Since there is no Uncle'ing on StackExchange, I figured the Parenting site is the closest match to my dilemma.

First some backstory. My sister and I were raised in a mildly conservative (middle of the road) Jewish family. At an early age, I realized I was agnostic/atheistic. My parents always said it was a phase and I would grow out of it. However, over time, my opinion only solidified. This of course caused conflict between my parents and me. As the years past, they have come to live with my choice. My sister's participation dwindled to almost none, when she started her own life.

Now that she has kids, she is more participatory in religion again. She goes to synagogue and sends them to Hebrew and Sunday school. I asked her why, she said it was good for the kids to learn about the religion and culture. To be honest, I don't even know if she even believes in God or religion; she never talks about it. And I never ask, as it has zero importance to me.

My nephew is having his Bar-Mitzvah (the Jewish rite of manhood) later this year. I was asked to participate and I agreed. Naturally, I want to see my family, as I don't see them very often. However, as my sister's kids get older, sooner or later they will ask me about my beliefs and religion. Quite possibly at a religious event that is coming up in a few months.

I will not lie about my beliefs, or lack thereof. I am proud of the fact that I have turned away from theistic beliefs and religion. However, I can see potential conflict with my family. I am tired of hearing my parents say, why can't you respect our religion, when they have no respect for my lack of religion. I see this conflict more with my parents, but I am afraid to hurt my sister's feelings as well.

When the situation finally rears its head, how do I talk about my beliefs to my nephew and niece in a way that won't cause (or at least minimize) conflict with the rest of my family without compromising my own beliefs?

  • 3
    I think that a conversation with your sister is important. Without knowing her preferences and expectations, it's almost impossible for you to plan a response that both lets you be honest and respects her family's wishes. Also, she may be willing to simply forestall the issue by mentioning the differences in belief to her children ahead of time and/or asking them not to discuss it in front of your parents. Nobody wants the bar mitzvah party to turn into a religious debate between the grandparents and uncle :)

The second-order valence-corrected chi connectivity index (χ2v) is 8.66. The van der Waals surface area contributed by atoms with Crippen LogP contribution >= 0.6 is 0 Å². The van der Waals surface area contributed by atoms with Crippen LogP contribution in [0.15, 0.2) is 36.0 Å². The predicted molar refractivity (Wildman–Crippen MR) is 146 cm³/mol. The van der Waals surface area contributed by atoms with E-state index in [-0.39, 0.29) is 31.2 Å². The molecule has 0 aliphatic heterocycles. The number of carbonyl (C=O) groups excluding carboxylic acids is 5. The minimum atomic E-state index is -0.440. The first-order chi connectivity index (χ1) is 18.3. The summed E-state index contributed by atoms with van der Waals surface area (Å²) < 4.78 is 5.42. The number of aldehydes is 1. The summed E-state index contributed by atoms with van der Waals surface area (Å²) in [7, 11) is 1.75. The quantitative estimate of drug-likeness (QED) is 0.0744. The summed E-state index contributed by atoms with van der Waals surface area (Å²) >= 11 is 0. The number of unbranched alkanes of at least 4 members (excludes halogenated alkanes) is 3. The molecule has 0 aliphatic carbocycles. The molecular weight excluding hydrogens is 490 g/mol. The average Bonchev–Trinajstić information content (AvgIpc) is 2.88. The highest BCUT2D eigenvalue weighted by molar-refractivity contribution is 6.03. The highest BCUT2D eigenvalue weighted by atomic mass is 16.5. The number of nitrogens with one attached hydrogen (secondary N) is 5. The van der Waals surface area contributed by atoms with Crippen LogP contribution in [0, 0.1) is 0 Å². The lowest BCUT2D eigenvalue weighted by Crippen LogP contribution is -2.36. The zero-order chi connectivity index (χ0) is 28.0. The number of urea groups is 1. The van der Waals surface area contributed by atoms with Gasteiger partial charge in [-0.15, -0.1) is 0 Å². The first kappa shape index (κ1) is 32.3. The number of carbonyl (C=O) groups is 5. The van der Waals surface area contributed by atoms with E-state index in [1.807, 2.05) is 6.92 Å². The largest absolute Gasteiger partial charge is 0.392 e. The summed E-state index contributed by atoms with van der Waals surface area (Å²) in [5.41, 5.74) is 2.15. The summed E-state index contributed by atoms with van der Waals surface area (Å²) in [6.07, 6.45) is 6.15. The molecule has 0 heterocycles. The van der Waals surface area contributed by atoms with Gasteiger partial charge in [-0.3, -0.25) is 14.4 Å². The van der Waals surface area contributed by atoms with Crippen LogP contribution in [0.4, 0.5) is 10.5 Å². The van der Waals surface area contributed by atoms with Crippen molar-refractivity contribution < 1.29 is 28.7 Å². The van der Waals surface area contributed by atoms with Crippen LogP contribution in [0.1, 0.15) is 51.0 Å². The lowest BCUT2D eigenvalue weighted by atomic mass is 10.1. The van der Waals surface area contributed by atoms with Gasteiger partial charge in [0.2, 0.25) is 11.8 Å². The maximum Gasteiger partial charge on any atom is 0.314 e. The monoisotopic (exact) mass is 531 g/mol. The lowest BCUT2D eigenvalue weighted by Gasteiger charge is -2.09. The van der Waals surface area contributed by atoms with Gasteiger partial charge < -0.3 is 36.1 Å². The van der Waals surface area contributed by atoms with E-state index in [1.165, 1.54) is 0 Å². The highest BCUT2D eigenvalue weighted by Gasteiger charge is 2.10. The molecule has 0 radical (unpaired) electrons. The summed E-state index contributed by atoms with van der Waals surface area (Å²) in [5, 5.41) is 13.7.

– Acire
    Aug 18, 2015 at 1:01
  • Actually, you came to the right spot: Parenting Stack Exchange is for parents, grandparents, nannies and others who care for children. - Welcome!
    – Stephie
    Aug 18, 2015 at 20:21
  • 1
    Can I ask what you want to accomplish through talking about your own beliefs? I think the approach hinges a bit on that; it makes a big difference whether you just want them to know how you feel, want them to know that how you feel is an option, or want to nudge into feeling how you feel. Each has its own pitfalls.
    – Erik
    Aug 19, 2015 at 15:05

2 Answers 2


While you should not lie, you can tell half truths. So rather than telling them about your lack of religious belief, you could instead tell them you were raised Jewish just like them.

I would however suggest that you talk to your sister about it, tell her that you don't want to lie but want to respect her wishes, so if they do ask, how does she want you to answer. She may say that she doesn't want you to tell them you are not religious, but she might say you can tell them so long as you don't try to influence them.

I am not religious, but have been in the past and so I have the ability to appreciate both sides of the coin, just as I am sure you do. So you could tell them that you were raised Jewish and tell them some of the good parts of growing up Jewish that you remember and leave it at that. It will help to reinforce their beliefs without compromising yours.

  • 1
    Hi, Ajaypayne, and welcome to the site. Very nice first answer! Aug 18, 2015 at 2:00
  • Thanks @anongoodnurse don't know why I didn't check parenting out before been on SE for a couple of years now.
    – Ajaypayne
    Aug 18, 2015 at 20:39

Live and let live. While you will obviously want to go along with the show at the bar mitzvah, if the nephews ever ask about your beliefs, I see no reason to lie, even by omission. If your sister's feelings are hurt because you tell your nephews that you do not believe in God, then quite frankly that's your sister's problem, not yours.

Also, I'll disagree with Ajaypayne's answer: it is not your job to "reinforce their beliefs". If their belief is strong, it will withstand finding out that somebody they know is atheist. If their belief is not strong, or they've already independently come to the same conclusions as you did, they will appreciate finding an ally.

  • 3
    +1 Whether from you or elsewhere, these kids will find out that different people believe different things. Most likely (IMO), they already know this, considering one at least is already Bar-Mitzvah age. As long as you aren't the I-must-convert-the-believers type of atheist, I don't see any problem in simply telling them.
    – Geobits
    Aug 18, 2015 at 16:43
  • Chances are they have friends who are atheist. I was Mormon, I had friends who were Baptist, Catholic, Methodist, Jewish, Atheist, etc. None of us cared. My uncle wasn't Mormon and he was still my favorite uncle. Just be the cool uncle and they won't care either. Also, there's a good chance they already know. If their Mom hasn't explained it to them they'll figure it out eventually. I doubt they will come out and ask you unless you are really close.
    – Bronco
    Sep 20, 2017 at 17:16

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